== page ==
Is there a remote, server based, spam filter service?
October 11, 2006 6:26 AM   Subscribe

Is there a server based, spam filter that will work with any ISP? I have a friend who cannot change ISPs or email services, he is paying a lot for dial-up time, and he gets about 100 spam: 1 valid email. Is there a spam filter that will check his current email for him and delete the spam, allowing him to keep his current email and ISP?

Thanks
posted by birchhook to Technology (15 answers total)
 
Death2Spam works by acting as an email proxy-- filtering the email before being downloaded to your computer. When I used it I found it filtered most spam with a very low false positive rate. On the downside, their servers seemed to be frequently very slow (about a year ago). They have a free trial, so it might be worth seeing if they've fixed their problems.
posted by justkevin at 6:40 AM on October 11, 2006 [1 favorite]


Why do you want an online spam filter? Local is better.

If he's using a POP3 client, I strongly recommend K9.
posted by Steven C. Den Beste at 6:43 AM on October 11, 2006


email proxy-- filtering the email before being downloaded to your computer.

Which is it? Is it a proxy, or does it filter the email before it is downloaded?

Any application you find is going to download the mail to the local pc, filter it, remove the spam, and present it to the client. None of these applications will speed up your dial up session, as they are still downloading the spam.

Does the ISP offer any antispam applications such as SpamAssasin, etc?
posted by SirStan at 6:45 AM on October 11, 2006


Steven C. Den Beste: "Why do you want an online spam filter? Local is better."

Original question: "he is paying a lot for dial-up time"
posted by revgeorge at 6:52 AM on October 11, 2006


Which is it? Is it a proxy, or does it filter the email before it is downloaded?

It is a POP proxy that filters the email before it is downloaded to your computer. You point your POP client at their servers, they grab it off your mail server and filter it. The advantage is that dial-up users don't have to download 1000 junk messages every day.
posted by justkevin at 6:56 AM on October 11, 2006


Yes, local filtering is a problem, he is trying to aviod downloading all the spam.

I'm afraid the ISP doesn't offer any spam services.

It would seem there must be some spam service that will periodically check your email for you, but I can't find one.
posted by birchhook at 6:58 AM on October 11, 2006


Couldn't he forward his mail to Gmail?
posted by Dipsomaniac at 7:05 AM on October 11, 2006



Couldn't he forward his mail to Gmail?


I wish. That's what I do personally. But basically, his ISP has no features, like forwarding or filtering. He is in a resticted access country (about 1/2 the time GMail is blocked). He had to pay hundreds of dollars just to get this email account.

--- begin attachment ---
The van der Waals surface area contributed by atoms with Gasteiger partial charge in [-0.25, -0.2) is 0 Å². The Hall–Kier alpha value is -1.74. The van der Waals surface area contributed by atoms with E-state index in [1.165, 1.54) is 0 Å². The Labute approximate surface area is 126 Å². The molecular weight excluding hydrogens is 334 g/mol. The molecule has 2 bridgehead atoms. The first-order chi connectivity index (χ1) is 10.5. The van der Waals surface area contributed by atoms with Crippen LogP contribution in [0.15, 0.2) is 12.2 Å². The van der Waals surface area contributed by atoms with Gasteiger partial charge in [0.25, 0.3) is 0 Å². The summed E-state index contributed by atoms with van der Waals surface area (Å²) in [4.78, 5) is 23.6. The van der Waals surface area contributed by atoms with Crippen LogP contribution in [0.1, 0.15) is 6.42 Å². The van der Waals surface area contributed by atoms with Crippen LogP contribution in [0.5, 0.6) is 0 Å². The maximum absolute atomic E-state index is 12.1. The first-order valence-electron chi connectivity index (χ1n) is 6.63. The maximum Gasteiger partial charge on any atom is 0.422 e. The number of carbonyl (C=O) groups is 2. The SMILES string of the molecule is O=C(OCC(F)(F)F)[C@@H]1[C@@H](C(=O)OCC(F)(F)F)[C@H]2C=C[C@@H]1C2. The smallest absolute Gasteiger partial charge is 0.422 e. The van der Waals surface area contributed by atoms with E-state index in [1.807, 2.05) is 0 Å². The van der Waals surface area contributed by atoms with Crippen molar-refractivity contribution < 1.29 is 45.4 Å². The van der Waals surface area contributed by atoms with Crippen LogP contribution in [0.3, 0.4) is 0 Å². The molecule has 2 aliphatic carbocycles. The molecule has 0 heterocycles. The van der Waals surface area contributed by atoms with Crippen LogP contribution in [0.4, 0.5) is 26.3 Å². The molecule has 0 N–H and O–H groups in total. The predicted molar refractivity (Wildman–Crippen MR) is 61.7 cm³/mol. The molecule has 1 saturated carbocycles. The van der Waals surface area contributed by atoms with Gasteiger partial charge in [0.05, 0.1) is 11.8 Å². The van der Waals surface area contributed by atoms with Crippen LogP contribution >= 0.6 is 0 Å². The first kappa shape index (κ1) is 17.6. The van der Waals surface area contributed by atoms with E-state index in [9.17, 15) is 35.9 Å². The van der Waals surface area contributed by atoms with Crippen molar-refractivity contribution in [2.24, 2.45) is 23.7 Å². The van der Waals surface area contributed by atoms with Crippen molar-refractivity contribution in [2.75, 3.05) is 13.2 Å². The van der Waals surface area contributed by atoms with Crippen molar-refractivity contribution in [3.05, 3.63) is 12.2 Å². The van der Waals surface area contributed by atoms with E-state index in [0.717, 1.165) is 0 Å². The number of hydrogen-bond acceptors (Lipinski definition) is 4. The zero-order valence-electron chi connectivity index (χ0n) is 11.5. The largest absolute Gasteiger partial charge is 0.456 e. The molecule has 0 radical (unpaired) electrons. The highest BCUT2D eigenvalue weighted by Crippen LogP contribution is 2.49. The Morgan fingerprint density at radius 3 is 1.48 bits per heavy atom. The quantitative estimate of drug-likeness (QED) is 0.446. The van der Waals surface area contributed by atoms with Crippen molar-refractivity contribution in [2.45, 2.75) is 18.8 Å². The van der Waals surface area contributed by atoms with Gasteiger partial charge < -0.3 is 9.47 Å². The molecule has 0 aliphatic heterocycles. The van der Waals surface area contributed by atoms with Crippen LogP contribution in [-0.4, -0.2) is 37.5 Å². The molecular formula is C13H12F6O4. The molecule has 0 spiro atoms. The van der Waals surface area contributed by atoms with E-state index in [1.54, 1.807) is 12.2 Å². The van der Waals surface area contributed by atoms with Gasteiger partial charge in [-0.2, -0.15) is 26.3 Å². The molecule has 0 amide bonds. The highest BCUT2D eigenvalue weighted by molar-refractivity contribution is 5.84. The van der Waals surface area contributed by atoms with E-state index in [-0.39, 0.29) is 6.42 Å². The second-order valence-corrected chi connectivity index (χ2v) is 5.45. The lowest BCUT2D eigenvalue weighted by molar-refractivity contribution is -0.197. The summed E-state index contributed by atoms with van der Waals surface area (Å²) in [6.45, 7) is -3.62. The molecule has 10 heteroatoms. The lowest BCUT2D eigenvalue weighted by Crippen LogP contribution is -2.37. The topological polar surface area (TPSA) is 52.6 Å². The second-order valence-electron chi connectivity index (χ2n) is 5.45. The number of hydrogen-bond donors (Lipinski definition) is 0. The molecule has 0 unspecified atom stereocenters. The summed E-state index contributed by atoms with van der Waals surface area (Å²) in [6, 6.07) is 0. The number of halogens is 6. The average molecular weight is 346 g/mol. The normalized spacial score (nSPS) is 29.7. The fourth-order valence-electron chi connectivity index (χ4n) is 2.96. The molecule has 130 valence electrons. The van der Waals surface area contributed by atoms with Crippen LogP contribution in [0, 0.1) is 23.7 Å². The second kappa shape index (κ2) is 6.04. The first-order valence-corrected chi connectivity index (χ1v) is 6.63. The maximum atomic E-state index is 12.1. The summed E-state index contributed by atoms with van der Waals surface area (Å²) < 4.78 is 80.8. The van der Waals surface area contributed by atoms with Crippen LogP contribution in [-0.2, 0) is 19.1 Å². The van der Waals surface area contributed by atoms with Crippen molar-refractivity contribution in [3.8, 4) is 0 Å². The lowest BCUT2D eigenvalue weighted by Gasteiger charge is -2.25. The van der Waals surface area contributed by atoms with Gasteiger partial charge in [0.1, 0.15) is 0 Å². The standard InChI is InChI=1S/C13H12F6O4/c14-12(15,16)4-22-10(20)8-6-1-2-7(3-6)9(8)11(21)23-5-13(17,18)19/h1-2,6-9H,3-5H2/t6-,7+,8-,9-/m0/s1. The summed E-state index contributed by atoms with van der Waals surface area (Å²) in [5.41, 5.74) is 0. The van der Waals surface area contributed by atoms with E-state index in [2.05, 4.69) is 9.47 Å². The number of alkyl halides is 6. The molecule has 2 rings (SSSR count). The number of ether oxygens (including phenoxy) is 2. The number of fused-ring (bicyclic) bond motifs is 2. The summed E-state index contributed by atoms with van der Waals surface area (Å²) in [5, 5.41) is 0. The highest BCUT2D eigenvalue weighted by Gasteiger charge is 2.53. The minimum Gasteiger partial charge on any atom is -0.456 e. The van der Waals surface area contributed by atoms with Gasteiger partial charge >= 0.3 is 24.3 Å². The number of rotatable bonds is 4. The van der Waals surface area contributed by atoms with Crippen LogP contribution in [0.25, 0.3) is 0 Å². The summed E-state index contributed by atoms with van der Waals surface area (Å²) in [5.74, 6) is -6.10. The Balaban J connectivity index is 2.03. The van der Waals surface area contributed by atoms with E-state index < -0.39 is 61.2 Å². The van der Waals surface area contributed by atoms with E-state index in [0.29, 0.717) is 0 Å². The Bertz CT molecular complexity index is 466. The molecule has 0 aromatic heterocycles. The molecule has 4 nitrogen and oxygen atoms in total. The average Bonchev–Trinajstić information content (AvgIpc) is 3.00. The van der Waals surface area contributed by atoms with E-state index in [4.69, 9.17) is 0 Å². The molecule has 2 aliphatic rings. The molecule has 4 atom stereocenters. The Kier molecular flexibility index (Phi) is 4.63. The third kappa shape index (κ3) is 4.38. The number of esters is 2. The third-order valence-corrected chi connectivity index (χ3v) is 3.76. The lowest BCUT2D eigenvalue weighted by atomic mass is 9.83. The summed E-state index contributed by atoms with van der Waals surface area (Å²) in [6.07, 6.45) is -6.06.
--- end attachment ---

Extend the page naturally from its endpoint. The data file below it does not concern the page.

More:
I've considered setting up a server to download his mail, filter and forward it back to him. But I don't know how to forward it so the headers wouldn't be coming from the server. Maybe I need some spamming software that will do header spoofing.
posted by birchhook at 7:12 AM on October 11, 2006


You could telnet into the mail server directly (scroll down to the instructions concerning pop3), and delete the spam directly based upon the header listing. It's a bit geeky, and spam with sensible subject lines would get through, but it's much quicker than downloading the damn stuff.
posted by handee at 7:18 AM on October 11, 2006


I don't understand why everybody seems to be ignoring justkevin's original suggestion, which on the face of it appears to be exactly what was asked for.
posted by flabdablet at 7:23 AM on October 11, 2006


If for some reason Death2Spam doesn't suit, you could try telling your POP3 client to download headers only, then setting up a message filter such that only messages coming from senders listed in your personal address book get their message bodies downloaded. If your present POP3 client can't do that, I know for certain that Thunderbird can.
posted by flabdablet at 7:27 AM on October 11, 2006


I used -- and was happy with -- dot clean before getting my domain hosted with Google (got tired of being the e-mail administrator for the family).

Cheap ($1.00 per active email address per month), and as good as dspam is (since it's based on dspam) with the added benefit of it getting fed from the corpus of hosted domains they have.

Good support. Friendly staff. It just requires some MX record changes in DNS and you're good to go.
posted by hrbrmstr at 7:29 AM on October 11, 2006


Yahoo Mail also has pretty good spam filtering, and can be set up to check foreign POP3 mailboxes. I'm not sure whether Yahoo's spam filter gets applied to mail from those boxes, though. Something to play with, anyway.
posted by flabdablet at 7:31 AM on October 11, 2006


Wow, some how I completely missed Kevin's deathtospam post. Dotclean seems cheaper, but it looks like it's for more than just a single address.

For now I'll try the two of those.

Thanks
posted by birchhook at 7:41 AM on October 11, 2006


Another way that costs no money might be to set up a Gmail account that he'd use as his primary mail address, and make that forward mails to his ISP's mail account (to get around the Gmail blocker on his end); then use the headers-only-plus-message-filter POP3 trick on mail downloads, but instead of downloading only mail from known senders, download only mail sent to the Gmail address.
posted by flabdablet at 5:39 PM on October 11, 2006


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